Blue Is the Warmest Colour (2013)

One of the most intricate of screenplays ever written in recent years paired with an extraordinary performance by Adele Exarchopoulos places this powerful yet sensitive drama in a class of its own.

Rating: 4.5 out of 5.

Dir. Abdellatif Kechiche
2013 | France | Drama/Romance | 180 mins | 2.35:1 | French & English
R21 (edited) for explicit sexual content

Cast: Léa Seydoux, Adèle Exarchopoulos, Salim Kechiouche
Plot: Adele’s life is changed when she meets Emma, a young woman with blue hair, who will allow her to discover desire, to assert herself as a woman and as an adult.
Awards: Won Palme d’Or and FIPRESCI Prize (Cannes). Nom. for 1 Golden Globe – Best Foreign Language Film.
International Sales: Wild Bunch
Singapore Distributor: Shaw Organisation

Accessibility Index
Subject Matter: Mature
Narrative Style: Complex
Pace: Slightly Slow
Audience Type: Slightly Arthouse

Review #1,029

(Reviewed in theatres – first published 30 Apr 2014)

Spoilers: No

Singapore has gotten the censored version, though I must admit it didn’t make much of a difference after all. This is one of the very best films of its year, deserving of the Palme d’Or win at Cannes Film Festival.

Very rarely a film of this length and ambition would enthrall me from start to end, one that is essentially three hours worth of dialogue, centering on the life of Adele. It could have been a long and boring arthouse film, but Blue Is the Warmest Colour is thoroughly engaging and surprisingly quite accessible.

The incredibly beautiful Adele Exarchopoulos plays Adele, a high-school girl with a quiet ambition to teach, in an extraordinary performance that has to be seen to be believed. She is accompanied by Lea Seydoux, who plays Emma, a tomboyish girl with blue hair. Together they explore love, sexuality and growing up in Lille, France.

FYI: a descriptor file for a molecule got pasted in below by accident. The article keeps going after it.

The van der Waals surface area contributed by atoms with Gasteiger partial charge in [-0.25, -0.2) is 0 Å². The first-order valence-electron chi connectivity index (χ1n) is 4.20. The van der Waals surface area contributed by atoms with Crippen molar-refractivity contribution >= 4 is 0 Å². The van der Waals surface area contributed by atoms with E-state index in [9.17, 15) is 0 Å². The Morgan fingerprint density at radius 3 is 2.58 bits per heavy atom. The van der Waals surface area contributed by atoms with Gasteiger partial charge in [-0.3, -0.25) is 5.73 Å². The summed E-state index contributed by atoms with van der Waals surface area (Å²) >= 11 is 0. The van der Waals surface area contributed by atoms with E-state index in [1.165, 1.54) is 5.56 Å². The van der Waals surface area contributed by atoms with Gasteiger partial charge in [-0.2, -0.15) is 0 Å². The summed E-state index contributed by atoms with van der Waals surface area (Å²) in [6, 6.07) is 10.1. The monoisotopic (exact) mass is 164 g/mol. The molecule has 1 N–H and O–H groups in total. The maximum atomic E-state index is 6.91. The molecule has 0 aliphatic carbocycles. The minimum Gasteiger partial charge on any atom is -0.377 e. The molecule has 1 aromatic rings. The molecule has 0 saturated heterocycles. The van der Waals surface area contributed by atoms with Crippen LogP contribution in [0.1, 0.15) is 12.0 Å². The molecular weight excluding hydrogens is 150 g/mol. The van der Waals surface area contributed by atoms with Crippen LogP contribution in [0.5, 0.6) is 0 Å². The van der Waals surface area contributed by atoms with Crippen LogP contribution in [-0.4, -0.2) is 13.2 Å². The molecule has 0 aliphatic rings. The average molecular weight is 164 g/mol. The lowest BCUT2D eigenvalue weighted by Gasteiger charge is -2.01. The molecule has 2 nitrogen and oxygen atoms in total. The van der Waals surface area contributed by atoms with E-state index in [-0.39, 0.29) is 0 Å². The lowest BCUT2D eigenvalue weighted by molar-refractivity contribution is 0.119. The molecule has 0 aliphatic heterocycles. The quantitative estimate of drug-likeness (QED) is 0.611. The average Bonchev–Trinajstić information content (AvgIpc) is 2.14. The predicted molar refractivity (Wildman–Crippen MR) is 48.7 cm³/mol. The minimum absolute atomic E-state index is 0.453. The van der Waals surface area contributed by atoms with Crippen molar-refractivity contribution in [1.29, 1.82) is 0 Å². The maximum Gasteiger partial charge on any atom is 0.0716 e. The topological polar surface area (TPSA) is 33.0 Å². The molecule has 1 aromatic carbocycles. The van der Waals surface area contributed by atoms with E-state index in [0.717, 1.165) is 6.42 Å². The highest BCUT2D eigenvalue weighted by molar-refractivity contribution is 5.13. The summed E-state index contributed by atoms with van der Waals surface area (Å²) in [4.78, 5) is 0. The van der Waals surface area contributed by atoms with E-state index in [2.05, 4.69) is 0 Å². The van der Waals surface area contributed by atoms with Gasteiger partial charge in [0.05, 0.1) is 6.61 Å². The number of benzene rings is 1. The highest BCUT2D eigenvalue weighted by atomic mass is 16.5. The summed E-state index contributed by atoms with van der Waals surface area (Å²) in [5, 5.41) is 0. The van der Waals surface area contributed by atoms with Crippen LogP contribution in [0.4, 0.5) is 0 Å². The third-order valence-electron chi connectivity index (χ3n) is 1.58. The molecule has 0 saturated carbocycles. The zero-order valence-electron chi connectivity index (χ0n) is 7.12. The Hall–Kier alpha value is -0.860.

Shot on location, director Abdellatif Kechiche infamously chalked up 800 hours of footage, some of them random shots of Exarchopoulos eating, sleeping, walking… If you look at the credits, you won’t be a surprise to learn that there were no less than five film editors.

Kechiche’s commitment to realism is breathtaking, and this is best seen in the numerous close-ups of the two main actresses. At least a third of the film is focused on the human face, its expression of joy, sadness and fear.

“But I have infinite tenderness for you. I always will. All my life long.”

This is an intimate film in more ways than one, with one of the most intricate of screenplays ever written in recent years. The details of Adele’s (lonely) existence are captured, so is her blossoming romance with Emma. In short, we are given the opportunity to enter the private life of Adele, in this instance both reel and real, even if there is no visible separation.

This doesn’t make us voyeurs, despite uncompromising shots of full nudity. We see Adele in the shower. We see Emma paint a picture of a nude Adele, a scene that for better or worse, reminded me of that scene in Titanic (1997).

We also see Adele in bed explicitly making love to Emma (no wait, this was censored). Whether this lengthy sequence is integral or excessive to the story is debatable, but I must reiterate that the film remains highly effective regardless.

Blue is the Warmest Colour is ultimately a film of human expressions and relationships. With its lightly blue-tinted lensing and an assortment of blue visual motifs in its art direction and mise-en-scene, Keichiche has made a powerful yet sensitive picture in a class of its own, and that in years to come will be considered an important milestone in queer cinema. I urge you to see it.

Grade: A




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